It’s entirely possible for two companies to operate in the same business, Cramer said Monday, “and still have nothing in common.” Just look at Dell and Hewlett-Packard.
Cramer compared them by looking at their recent acquisitions. Hewlett-Packard in 2008 bought Electronic Data Systems for $13 billion, allowing it to cut costs and expand into the lucrative consulting business. At the same time, Dell today announced that it would pay a 68% premium for Perot Systems , “a crummy little information-technology company,” he said.
Here’s what Hewlett-Packard got in its deal: Beyond the synergy savings, the company bought EDS, one of the largest consultants, for 60 cents on the revenue dollar. Also, Hewlett-Packard moved away from the tough hardware business and into services, which is more stable and offers more recurring revenues. In fact, recurring revenue now makes up 40% of HPQ’s sales, and that number’s heading to 45%. Lastly, EDS offered the chance to expand overseas, and now Hewlett’s 62% international. The acquisition is paying off – last quarter alone the division saw nearly 80% sales growth year-over-year.
Now compare that to Dell’s buyout: The company paid $1.60 per revenue dollar, and the deal will be dilutive until 2012. Perot fetched $30 a share, a price the stock hasn’t reached since the height of the tech bubble in 1999. Not to mention, Dell will barely see a bump in its services business. Instead, hardware will remain 85% of sales. And revenues declined in all three of Perot’s main segments: Health care was down 9%, commercial down 20% and government down almost 4%.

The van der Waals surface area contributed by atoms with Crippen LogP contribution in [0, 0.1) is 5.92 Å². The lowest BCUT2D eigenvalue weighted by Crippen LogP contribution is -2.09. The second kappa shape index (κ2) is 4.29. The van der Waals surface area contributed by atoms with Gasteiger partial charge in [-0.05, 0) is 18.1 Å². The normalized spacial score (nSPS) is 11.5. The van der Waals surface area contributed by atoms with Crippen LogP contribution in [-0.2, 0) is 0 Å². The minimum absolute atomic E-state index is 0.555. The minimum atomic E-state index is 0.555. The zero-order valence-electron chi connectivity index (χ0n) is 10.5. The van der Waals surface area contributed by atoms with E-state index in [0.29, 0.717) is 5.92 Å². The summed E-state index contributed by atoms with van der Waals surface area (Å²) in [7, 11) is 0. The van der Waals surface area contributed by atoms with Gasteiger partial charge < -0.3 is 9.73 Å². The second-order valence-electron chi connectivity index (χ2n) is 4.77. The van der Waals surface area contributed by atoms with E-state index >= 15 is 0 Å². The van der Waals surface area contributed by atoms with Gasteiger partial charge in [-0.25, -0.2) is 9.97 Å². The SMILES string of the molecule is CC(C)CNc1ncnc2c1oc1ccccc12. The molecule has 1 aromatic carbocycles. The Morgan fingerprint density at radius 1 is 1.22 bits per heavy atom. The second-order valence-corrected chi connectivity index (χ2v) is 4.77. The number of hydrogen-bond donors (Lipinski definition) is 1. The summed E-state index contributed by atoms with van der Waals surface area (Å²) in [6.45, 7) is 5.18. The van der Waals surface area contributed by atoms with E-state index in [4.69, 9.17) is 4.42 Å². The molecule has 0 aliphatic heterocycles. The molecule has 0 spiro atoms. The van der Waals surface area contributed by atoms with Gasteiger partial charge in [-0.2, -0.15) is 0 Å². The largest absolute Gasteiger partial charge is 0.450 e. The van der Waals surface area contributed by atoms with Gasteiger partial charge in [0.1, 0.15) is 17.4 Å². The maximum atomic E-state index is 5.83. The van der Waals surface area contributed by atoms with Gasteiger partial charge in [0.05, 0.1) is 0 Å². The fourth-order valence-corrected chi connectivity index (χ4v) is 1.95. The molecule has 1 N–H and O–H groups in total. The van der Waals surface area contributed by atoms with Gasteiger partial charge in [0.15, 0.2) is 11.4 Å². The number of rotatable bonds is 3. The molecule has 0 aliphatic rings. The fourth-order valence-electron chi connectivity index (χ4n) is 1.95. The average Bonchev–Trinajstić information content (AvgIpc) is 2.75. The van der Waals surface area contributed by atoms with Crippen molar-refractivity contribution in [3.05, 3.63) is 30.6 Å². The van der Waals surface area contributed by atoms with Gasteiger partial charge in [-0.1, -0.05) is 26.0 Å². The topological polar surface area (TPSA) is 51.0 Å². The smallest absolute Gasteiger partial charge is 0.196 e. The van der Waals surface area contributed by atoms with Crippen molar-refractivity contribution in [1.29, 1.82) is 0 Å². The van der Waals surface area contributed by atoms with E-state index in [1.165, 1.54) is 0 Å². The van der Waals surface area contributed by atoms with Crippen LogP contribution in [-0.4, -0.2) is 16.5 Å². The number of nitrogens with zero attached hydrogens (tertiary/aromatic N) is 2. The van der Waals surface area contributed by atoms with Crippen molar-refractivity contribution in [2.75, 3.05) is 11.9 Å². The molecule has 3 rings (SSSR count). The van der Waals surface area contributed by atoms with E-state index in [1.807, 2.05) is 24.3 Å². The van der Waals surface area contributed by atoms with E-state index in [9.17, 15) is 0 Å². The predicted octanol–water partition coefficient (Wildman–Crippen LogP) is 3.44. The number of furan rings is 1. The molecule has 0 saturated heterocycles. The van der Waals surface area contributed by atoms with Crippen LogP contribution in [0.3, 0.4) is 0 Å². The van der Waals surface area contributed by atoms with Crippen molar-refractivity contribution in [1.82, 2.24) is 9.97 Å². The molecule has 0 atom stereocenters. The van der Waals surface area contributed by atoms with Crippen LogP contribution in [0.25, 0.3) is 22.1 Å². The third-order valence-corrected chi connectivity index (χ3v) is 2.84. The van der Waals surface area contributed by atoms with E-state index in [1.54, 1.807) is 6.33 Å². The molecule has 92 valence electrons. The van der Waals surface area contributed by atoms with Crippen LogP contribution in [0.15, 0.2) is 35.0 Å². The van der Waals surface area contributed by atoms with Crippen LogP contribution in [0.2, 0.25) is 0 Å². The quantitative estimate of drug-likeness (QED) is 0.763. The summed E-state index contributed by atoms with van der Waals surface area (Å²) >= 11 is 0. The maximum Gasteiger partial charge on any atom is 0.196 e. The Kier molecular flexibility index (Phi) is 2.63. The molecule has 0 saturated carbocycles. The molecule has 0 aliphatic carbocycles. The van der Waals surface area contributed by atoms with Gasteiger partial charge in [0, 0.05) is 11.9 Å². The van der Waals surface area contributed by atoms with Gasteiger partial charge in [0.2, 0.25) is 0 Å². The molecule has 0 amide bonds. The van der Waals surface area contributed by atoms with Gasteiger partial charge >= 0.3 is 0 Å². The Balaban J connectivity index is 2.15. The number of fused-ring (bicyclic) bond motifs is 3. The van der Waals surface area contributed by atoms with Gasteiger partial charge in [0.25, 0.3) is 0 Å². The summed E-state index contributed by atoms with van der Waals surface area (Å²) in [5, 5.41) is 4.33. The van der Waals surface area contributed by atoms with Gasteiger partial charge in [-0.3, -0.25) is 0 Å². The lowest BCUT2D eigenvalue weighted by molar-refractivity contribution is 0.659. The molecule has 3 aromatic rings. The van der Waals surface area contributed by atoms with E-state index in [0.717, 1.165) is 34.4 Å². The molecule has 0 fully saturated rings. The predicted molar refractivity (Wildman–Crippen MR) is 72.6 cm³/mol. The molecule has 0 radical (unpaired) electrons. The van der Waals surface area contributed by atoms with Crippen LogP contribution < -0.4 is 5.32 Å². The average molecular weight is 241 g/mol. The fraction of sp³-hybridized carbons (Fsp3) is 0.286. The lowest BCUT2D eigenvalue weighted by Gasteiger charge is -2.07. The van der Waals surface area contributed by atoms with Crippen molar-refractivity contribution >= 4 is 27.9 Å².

Analysts may applaud Dell’s latest acquisition, but Cramer will not. He wondered why the company didn’t branch out, trying maybe for Palm as a play on the mobile Internet. But this lack of vision on management’s part has cost Dell 5% of its market share since 2005, while Hewlett-Packard has gained 5% in that time. The main reason? HPQ CEO Mark Hurd took the reins four years ago.
“There used to be a time when Dell was indeed a great company,” Cramer said. “It dominated the PC industry for years, but I think it got fat and lazy.”
For that reason, he recommended viewers buy Hewlett-Packard, especially ahead of its Thursday analyst meeting. But Dell, he said, is a sell, sell, sell.
Cramer's charitable trust owns Hewlett-Packard.
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